Councils are also finding the Gaist services useful across different services. The London Borough of Southwark’s highway team found that cross-working with its traffic management and parking teams has helped with efficiency drives and the better understanding of other council services.
“The Gaist data is also helping us understand what we need to do as part of our white-lining refreshment programme. It means we can pool our resources and budgets to be more efficient operationally across the different parts of the networks and across different teams that work on it. The Gaist survey and systems have worked out nearly two-thirds cheaper than anything else we have done in the past, yet we get more detailed and accurate data and more efficiency, ” according to Graeme Lake, Asset and Technical Manager at Southwark Council.
Speaking to Highways magazine earlier this year, Shaun Taylor, Highway Maintenance Manager at Bristol City Council, says he now uses Gaist to survey all the network. He said: “It took two or three weeks to survey the network in July 2018, to inform a repairs and asset management programme based on where the data suggested we had defects. We then sent experienced engineers to see if these were the right places and we had a 100% success rate. We never went to somewhere that didn’t need a repair. We also had engineers colour code the network and compare it with the data from Gaist and it was almost identical. This gives us a real opportunity to get the best value for money. I don’t use SCANNER now, I am using Gaist for all the network.”
The benefits are pronounced though. Mr Taylor says he now has ‘full confidence in lifecycle modelling’ and in the figures around his maintenance backlog and funded asset management system, and all this at a ‘similar cost to SCANNER’.
Andy Bithell, Network Management Commissioner, Cheshire West and Chester Council, another Gaist customer said: “Comparing SCANNER data with other surveys was very challenging and was giving us different conclusions, meaning we were never completely sure of the real condition of the complete network; we soon realised that we needed a higher level of detail and accuracy.” Added to this, the Council also allocated resource on a detailed DVI survey.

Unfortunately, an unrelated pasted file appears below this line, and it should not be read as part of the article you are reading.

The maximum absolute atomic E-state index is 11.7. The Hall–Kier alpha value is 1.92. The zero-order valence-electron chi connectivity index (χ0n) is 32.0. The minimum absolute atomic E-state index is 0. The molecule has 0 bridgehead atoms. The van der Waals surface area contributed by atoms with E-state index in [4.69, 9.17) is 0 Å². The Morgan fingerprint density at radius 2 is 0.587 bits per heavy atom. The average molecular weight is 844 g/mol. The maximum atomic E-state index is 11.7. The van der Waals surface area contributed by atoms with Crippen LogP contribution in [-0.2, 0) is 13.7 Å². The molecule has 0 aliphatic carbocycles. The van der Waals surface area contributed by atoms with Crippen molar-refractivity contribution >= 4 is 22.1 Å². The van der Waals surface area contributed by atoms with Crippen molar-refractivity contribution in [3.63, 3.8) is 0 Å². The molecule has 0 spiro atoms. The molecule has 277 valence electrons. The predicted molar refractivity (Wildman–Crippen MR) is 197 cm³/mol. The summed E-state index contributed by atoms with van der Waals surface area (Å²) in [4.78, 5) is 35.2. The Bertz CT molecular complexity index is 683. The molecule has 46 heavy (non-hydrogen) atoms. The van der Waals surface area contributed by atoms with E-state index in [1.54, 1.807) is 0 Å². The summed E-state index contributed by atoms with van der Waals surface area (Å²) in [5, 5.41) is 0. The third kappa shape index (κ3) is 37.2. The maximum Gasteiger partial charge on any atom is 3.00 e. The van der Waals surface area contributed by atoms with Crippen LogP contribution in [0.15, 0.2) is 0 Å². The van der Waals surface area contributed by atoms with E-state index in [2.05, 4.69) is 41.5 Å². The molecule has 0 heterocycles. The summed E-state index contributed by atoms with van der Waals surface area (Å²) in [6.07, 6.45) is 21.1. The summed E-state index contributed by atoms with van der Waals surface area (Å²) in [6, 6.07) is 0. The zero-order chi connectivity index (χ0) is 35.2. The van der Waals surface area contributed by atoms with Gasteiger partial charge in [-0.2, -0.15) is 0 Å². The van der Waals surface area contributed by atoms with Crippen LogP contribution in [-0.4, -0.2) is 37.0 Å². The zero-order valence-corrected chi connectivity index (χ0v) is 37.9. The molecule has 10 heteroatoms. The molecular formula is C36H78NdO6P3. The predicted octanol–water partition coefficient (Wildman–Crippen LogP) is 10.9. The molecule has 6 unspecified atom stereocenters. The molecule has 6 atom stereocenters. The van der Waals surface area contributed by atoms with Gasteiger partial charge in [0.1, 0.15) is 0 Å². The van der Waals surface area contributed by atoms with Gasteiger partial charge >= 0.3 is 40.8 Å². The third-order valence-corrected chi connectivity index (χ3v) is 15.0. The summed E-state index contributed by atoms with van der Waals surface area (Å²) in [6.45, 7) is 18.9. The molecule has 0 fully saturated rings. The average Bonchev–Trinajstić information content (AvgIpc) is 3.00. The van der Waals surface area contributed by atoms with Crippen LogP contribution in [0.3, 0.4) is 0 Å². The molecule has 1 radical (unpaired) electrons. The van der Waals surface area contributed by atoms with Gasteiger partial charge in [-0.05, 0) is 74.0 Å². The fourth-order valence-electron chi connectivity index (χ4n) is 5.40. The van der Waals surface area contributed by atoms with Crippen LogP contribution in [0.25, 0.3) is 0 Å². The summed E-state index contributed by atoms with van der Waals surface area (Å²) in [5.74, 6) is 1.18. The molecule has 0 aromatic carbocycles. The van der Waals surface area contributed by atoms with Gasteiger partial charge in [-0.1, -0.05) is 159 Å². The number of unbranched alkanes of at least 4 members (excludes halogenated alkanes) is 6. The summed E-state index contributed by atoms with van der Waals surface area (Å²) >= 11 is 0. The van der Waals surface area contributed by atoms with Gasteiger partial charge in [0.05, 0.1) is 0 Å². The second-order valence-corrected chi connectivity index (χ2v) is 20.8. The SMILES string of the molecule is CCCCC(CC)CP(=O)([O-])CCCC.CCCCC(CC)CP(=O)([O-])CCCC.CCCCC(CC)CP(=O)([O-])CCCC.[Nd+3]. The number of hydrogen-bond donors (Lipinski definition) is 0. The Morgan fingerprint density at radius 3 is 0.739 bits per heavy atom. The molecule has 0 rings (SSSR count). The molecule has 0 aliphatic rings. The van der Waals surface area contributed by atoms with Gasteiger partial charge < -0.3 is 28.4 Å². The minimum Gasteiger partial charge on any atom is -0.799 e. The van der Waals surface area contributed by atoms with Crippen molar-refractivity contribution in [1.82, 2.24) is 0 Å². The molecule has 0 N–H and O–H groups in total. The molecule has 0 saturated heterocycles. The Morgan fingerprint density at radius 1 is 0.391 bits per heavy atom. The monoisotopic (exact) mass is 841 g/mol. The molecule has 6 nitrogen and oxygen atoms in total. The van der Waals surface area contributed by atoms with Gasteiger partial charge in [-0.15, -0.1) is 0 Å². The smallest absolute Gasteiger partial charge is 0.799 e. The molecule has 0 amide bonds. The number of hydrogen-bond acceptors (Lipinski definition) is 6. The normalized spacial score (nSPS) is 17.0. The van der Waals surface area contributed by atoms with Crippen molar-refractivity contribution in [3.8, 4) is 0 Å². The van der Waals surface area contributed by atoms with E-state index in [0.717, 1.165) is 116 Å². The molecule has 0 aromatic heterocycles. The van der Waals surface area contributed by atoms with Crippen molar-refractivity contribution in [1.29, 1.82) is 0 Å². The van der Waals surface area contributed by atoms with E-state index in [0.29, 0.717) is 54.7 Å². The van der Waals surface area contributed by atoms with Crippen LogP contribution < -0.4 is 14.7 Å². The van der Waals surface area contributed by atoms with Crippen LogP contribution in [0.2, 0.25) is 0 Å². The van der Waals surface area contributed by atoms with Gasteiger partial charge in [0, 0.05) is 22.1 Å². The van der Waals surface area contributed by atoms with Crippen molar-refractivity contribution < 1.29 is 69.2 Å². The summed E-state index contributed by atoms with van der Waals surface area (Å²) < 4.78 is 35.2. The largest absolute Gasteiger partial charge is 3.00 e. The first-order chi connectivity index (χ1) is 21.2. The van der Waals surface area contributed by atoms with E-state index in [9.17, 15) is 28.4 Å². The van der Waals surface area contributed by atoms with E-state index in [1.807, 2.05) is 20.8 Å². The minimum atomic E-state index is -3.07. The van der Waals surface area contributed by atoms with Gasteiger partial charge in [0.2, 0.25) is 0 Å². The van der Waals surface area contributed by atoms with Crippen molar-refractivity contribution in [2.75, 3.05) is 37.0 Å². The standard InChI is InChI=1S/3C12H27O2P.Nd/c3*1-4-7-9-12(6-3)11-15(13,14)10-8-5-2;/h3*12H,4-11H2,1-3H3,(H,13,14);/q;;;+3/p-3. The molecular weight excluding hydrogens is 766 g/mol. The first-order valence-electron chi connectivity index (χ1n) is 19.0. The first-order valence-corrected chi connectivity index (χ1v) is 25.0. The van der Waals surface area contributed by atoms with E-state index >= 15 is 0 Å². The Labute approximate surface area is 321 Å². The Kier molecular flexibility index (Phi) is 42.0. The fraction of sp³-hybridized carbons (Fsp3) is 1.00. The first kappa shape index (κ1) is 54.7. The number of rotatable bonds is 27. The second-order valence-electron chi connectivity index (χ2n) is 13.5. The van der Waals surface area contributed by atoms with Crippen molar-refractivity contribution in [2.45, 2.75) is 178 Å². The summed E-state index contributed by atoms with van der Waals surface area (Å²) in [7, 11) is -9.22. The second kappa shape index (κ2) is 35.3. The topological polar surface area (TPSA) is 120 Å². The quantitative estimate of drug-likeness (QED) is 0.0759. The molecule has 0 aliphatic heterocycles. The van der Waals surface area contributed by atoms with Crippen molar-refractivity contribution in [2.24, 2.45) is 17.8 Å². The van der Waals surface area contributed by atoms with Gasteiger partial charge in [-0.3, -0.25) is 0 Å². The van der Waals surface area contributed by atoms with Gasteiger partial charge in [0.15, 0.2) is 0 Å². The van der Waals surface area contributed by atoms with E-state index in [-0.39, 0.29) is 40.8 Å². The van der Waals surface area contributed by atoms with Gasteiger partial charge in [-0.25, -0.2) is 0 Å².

“We began to realise that this level of detail combined with other data sets could help create more information on an individual street which could then inform investment decisions and support our holistic approach,” added Mr Bithell.
In 2019, Gaist surveyed the entire network including footways which is the first time the Council has had this data for the whole network. Mr Bithell explained: “After processing the first-years’ data we were able to obtain polygons that break down the network into individual schemes which provided detailed total network coverage that we were looking for. This meant we were able to integrate that with other data sets such as pothole/defect history or accident claims data, for example.
Gaist is already thinking about the future. “The future will be about using real-time data of the network to show a detailed, accurate and up-to-date view of the condition that will be available to view on-line at any time,” says Steve Birdsall, Chief Executive of Gaist. “What we are continually trying to drive is quality, accurate and detailed data that can be delivered on demand not only for those involved in highways but for a wider group of stakeholders that want data on the wider environment.”